"You are enough." - Kendell L.
Congrats, you're about to start a new phase of life in these college years. "The Best Years of Your Life," they say. While this is true to some degree, I can't necessarily describe why… it is something you'll just have to experience and judge along the way. But what I can offer, are some tips and lessons that might make your time at Georgetown more fulfilling.
Don't follow clear paths so wholeheartedly
These next few years are about exploring. You have a highly resourced school, and there is so much happening in the city around you. While I'm sure you've done your research and have made plans for these next few years and beyond, don't be afraid to stray away from your original plan. While goal setting in important, realize there is more than one way you get to reach them. Follow what feels organic and right for you.
There is more to life than Georgetown
Being a student in DC is amazing. There are so many museums, events, restaurants, and neighborhoods that represent DC's vibrant community. Similarly, Georgetown is an amazing place. But once the semester starts it's very easy to get caught up in the busyness of the campus. Make time to get off campus and explore beyond the "Georgetown Bubble." Even if you don't have some of your friends to go with, go alone!
Reflect and Nurture your Mental Health
These next four years will be some of the most formative years. You'll face unique challenges, grapple with difficult questions, and be pushed out of your comfort zone. In a setting like this, it's important to fuel your mental health. For me, I find rejuvenation in reflection through journaling or meditation. Campus Ministry and Counseling and Psychiatric Services (CAPS) offer resources that help with mindfulness and mental health. Try different practices out and see what works best for you.
Friendships sometimes serve a season
When you come into Georgetown some of the first people you will meet will be your floor mates or people in your NSO group. Everyone will be eager to meet each other and spend time with each other. Some of my best friendships come from people on my floor. But you can't expect for all of these friendships to last. It is possible for these friendships to last but not required. Sometimes friendships and relationships serve seasons, which is totally acceptable. Don't be bogged down if freshman floor or roommate relationships don't pan out as anticipated – you still have many other years at Georgetown for other connections.
Regardless of what clubs and internships might tell you, you are enough
CAB fair, an annual event hosted by the Council of Advisory Board for student groups to showcase their work, can be a really great time to meet new people and learn about clubs, getting you excited to apply and become a part of that organization....only for you to apply and get rejected.
Trust me, I've been on both sides of being rejected and rejecting peers from clubs. Neither are great feelings, but regardless of what rejections or acceptances you'll receive throughout your time at Georgetown, you are enough. You've made it to Georgetown which is a feat in and of itself. Club involvement is not the only validation that matters.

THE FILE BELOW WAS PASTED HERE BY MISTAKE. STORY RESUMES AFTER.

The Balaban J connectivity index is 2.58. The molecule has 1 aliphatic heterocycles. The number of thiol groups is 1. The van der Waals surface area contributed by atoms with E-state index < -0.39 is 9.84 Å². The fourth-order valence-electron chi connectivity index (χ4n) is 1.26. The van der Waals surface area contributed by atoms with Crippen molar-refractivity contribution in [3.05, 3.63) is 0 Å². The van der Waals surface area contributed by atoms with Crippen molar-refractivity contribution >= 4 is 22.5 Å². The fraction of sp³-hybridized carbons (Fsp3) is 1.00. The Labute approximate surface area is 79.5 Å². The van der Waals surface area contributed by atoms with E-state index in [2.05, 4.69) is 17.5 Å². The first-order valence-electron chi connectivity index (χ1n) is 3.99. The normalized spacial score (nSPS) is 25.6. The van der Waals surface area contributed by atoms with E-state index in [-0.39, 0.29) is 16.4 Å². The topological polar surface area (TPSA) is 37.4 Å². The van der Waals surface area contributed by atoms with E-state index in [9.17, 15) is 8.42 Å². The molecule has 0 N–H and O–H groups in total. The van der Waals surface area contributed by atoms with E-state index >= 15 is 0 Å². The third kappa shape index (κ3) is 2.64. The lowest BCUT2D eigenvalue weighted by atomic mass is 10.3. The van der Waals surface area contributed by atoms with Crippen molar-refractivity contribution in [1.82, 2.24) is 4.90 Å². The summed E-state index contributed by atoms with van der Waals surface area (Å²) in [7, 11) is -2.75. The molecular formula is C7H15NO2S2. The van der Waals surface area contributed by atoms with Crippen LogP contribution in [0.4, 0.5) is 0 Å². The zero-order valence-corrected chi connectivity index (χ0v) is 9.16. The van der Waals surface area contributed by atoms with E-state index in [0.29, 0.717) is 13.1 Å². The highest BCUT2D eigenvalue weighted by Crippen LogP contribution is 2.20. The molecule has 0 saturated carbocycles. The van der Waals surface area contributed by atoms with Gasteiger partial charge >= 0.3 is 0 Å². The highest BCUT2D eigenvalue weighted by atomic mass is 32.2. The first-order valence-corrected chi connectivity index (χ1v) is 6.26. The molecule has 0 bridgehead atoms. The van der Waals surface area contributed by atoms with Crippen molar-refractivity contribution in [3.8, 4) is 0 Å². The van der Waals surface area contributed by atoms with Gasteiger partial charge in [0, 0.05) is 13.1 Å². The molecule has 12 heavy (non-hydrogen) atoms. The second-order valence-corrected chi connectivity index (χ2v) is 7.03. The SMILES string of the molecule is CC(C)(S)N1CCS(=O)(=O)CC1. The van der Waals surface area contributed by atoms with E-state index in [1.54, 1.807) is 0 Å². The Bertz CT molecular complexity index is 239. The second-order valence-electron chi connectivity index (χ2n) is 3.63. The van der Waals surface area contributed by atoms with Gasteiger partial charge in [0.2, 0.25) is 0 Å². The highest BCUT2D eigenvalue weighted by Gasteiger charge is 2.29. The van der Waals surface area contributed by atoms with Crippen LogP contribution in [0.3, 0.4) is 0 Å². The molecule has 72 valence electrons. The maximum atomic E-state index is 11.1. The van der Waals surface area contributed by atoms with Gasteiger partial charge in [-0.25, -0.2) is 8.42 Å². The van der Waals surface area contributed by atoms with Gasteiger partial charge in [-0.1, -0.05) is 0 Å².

Extensions are your friend
Do not be afraid to ask your professors for extensions. They are mutually beneficial; your professor will likely get a chance to read higher quality material because you've had extended time to write, and you'll be able to lift the burden of a time crunch of your shoulder in the midst of deadlines. I've found extensions most useful when I have multiple assignments due in a short period, or if I'm generally stuck with the prompt. Now I can't promise that a professor will always grant an extension, so you can't always rely on them, but the worst that can happen is that they say no.
Do that corny thing.
Don't take yourself too seriously and try to enjoy what you truly love. The beautiful thing about college is 1) we are all nerds to some degree and 2) no matter how niche your interests or hobbies are there is a good chance you will find someone who shares that on our campus. Be unapologetically you, regardless of how corny or quirky you might be. Participate in that corny theme at the basketball games. Go all out for Halloween. You'll look back and be able to laugh at these moments down the line. But right now what is most important is to not rob yourself of a fun experience.
Don't forget to call home
For me, coming to school in DC from Texas was a big adjustment for me and my family. Regardless of all the new people you will meet at Georgetown, don't forget about your family (your biological family or your chosen family) back home that has supported you. For me, I realized early on that I'm not just at Georgetown for myself, but I'm also at Georgetown for the people that could have never imagined Georgetown as a possibility. I am truly a community project, and calling home keeps me grounded.
And with all of this, I still have so much to learn as I enter my senior year. I'll leave you with the tip to always continue learning. I've found the best lessons in the most unexpected places at Georgetown: staff that keeps Georgetown running, faculty outside of my department, gazing into the Potomac on a beautiful day. Take each day's gift of this journey at Georgetown to heart. You're lucky to be here, we all are.
Sincerely, a senior who is still a work in process,